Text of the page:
CD Review. Reena Esmail: This Love Between Us (Prayers for Unity)

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Reena Esmail: This Love Between Us:
Prayers for Unity

Barbara Croall: Giishkaapkag

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The Elora Singers/Mark Vourinen

TESR 001

Total time: 54:06

This recording by the two-dozen strong Elora Singers under Mark Vourinen clearly aligns with the contemporary emphasis on cultural diversity. The longer work, by the Indian-American ­composer Reena Esmail, incorporates multiple languages and attempts to survey the world’s major religions in seven movements – in Indian and Western musical styles. A tall order. The score (involving an orchestra of more than 20, ­including sitar and tabla) is most convincing in the “Hinduism” section, in which soloists alternate long legato lines in Hindi and English. Choral writing honours Western practice more in the breach than the observance. Many are the open intervals and sudden modulations; repetition abounds. A greater success is Giishkaapkag (“Where the rock is cut through”) by the Odawa First Nations composer Barbara Croall. Rocks here are portrayed as crucibles of the souls of missing and murdered Indigenous women. Souls emerge through vocalizations that are integrated with nature imagery. The results are entirely ­organic. Indeed, extended choral techniques sound more primeval than modern. Despite the context, the score achieves a quiet affirmation of life, not least through the evocative obbligatos of the papigwan (traditional cedar flute) as ­performed by the composer. Not easy from a ­technical standpoint – the Elora Singers are clearly pros – this impressive work deserves swift and wide dissemination.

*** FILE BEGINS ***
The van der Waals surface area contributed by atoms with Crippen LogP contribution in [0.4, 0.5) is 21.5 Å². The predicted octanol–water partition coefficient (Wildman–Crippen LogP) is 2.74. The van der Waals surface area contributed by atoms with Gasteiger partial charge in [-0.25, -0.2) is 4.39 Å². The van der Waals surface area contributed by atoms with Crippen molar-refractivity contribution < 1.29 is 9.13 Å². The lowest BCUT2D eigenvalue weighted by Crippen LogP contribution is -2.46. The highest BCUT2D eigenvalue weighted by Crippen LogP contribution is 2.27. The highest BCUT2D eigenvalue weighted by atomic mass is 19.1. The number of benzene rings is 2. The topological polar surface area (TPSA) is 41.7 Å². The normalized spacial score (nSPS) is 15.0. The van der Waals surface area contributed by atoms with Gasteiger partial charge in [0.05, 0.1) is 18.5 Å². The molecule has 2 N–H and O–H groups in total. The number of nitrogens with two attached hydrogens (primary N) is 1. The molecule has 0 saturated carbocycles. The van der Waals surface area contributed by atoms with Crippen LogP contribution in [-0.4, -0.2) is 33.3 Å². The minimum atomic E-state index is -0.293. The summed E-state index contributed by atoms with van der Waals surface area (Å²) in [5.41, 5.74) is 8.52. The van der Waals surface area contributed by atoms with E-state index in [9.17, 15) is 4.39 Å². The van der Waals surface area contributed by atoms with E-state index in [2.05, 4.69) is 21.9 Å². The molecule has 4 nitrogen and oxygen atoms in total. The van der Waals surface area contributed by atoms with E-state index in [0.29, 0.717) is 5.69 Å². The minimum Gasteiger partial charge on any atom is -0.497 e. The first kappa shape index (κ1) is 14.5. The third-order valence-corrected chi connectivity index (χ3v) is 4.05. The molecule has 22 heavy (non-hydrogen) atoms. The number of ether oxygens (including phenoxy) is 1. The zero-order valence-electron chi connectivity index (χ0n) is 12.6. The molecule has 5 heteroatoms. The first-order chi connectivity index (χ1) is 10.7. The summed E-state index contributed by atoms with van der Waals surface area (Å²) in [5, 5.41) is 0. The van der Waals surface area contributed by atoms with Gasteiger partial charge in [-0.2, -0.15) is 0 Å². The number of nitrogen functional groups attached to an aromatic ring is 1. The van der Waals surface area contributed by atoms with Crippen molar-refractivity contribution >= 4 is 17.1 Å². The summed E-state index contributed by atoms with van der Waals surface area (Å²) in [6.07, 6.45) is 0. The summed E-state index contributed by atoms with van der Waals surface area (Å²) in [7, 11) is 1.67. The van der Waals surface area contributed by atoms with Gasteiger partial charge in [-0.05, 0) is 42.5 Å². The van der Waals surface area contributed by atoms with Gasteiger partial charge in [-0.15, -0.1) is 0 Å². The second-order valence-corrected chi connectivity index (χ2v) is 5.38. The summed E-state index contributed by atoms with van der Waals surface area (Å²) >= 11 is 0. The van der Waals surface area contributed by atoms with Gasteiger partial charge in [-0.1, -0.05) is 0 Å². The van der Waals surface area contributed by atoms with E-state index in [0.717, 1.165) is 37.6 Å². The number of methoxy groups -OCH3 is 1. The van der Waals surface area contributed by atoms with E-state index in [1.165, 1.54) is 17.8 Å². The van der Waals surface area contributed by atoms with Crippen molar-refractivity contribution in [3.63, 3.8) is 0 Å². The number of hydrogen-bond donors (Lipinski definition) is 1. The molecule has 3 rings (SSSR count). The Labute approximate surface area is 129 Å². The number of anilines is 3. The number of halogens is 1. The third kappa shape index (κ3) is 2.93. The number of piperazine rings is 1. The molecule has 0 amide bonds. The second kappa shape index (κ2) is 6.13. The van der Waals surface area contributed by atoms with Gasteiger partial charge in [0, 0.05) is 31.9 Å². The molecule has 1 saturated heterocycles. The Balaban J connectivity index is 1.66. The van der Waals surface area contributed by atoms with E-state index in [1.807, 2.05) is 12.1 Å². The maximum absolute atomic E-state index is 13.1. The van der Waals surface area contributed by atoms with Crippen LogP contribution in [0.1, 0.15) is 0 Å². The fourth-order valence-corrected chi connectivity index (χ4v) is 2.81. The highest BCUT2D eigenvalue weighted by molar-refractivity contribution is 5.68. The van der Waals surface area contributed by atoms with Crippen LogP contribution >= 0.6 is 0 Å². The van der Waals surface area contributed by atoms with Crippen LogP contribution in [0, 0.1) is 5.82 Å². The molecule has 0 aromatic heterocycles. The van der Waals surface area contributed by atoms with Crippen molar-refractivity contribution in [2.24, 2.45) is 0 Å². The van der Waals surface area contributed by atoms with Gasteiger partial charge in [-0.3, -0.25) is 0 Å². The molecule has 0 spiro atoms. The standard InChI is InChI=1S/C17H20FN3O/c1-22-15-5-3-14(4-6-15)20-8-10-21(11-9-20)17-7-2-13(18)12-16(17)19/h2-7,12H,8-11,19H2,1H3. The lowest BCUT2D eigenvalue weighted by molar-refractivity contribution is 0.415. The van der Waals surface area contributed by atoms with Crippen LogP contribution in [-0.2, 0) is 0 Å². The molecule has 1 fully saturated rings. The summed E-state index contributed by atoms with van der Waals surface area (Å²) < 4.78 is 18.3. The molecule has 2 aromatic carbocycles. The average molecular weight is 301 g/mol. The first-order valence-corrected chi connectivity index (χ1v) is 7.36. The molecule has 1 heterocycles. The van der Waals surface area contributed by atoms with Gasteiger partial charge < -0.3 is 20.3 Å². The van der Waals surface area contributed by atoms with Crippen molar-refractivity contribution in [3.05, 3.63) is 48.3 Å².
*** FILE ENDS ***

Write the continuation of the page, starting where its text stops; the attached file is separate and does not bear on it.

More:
This page is also available in / Cette page est également disponible en: Francais (French)


About Author

Arthur Kaptainis has been a classical music critic since 1986. His articles have appeared in Classical Voice North America and La Scena Musicale as well as Musical Toronto. Arthur holds an MA in musicology from the University of Toronto. From 2019-2021, Arthur was co-editor of La Scena Musicale.

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